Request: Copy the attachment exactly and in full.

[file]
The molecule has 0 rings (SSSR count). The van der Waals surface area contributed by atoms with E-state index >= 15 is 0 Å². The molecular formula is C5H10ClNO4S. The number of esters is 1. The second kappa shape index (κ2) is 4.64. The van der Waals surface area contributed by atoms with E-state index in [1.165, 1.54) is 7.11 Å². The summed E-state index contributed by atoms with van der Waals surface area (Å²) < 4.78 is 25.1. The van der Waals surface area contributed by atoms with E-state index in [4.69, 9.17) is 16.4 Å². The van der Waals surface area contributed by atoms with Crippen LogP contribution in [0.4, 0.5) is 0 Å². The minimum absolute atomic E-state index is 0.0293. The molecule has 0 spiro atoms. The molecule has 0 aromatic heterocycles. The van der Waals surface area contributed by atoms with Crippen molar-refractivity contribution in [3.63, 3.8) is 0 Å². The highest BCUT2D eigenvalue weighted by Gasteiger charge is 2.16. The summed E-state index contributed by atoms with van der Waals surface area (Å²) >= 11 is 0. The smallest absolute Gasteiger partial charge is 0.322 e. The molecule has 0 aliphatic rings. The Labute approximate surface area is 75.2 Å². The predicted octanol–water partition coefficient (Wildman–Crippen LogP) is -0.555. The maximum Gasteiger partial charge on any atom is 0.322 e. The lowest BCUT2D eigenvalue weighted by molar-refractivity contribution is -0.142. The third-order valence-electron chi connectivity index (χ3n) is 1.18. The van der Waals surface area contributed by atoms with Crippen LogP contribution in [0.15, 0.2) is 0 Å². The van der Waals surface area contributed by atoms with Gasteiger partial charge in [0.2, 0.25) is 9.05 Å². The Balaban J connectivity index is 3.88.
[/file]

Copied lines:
The molecule has 0 rings (SSSR count). The van der Waals surface area contributed by atoms with E-state index >= 15 is 0 Å². The molecular formula is C5H10ClNO4S. The number of esters is 1. The second kappa shape index (κ2) is 4.64. The van der Waals surface area contributed by atoms with E-state index in [1.165, 1.54) is 7.11 Å². The summed E-state index contributed by atoms with van der Waals surface area (Å²) < 4.78 is 25.1. The van der Waals surface area contributed by atoms with E-state index in [4.69, 9.17) is 16.4 Å². The van der Waals surface area contributed by atoms with Crippen LogP contribution in [0.4, 0.5) is 0 Å². The minimum absolute atomic E-state index is 0.0293. The molecule has 0 spiro atoms. The molecule has 0 aromatic heterocycles. The van der Waals surface area contributed by atoms with Crippen molar-refractivity contribution in [3.63, 3.8) is 0 Å². The highest BCUT2D eigenvalue weighted by Gasteiger charge is 2.16. The summed E-state index contributed by atoms with van der Waals surface area (Å²) >= 11 is 0. The smallest absolute Gasteiger partial charge is 0.322 e. The molecule has 0 aliphatic rings. The Labute approximate surface area is 75.2 Å². The predicted octanol–water partition coefficient (Wildman–Crippen LogP) is -0.555. The maximum Gasteiger partial charge on any atom is 0.322 e. The lowest BCUT2D eigenvalue weighted by molar-refractivity contribution is -0.142. The third-order valence-electron chi connectivity index (χ3n) is 1.18. The van der Waals surface area contributed by atoms with Crippen LogP contribution in [0.15, 0.2) is 0 Å². The van der Waals surface area contributed by atoms with Gasteiger partial charge in [0.2, 0.25) is 9.05 Å². The Balaban J connectivity index is 3.88.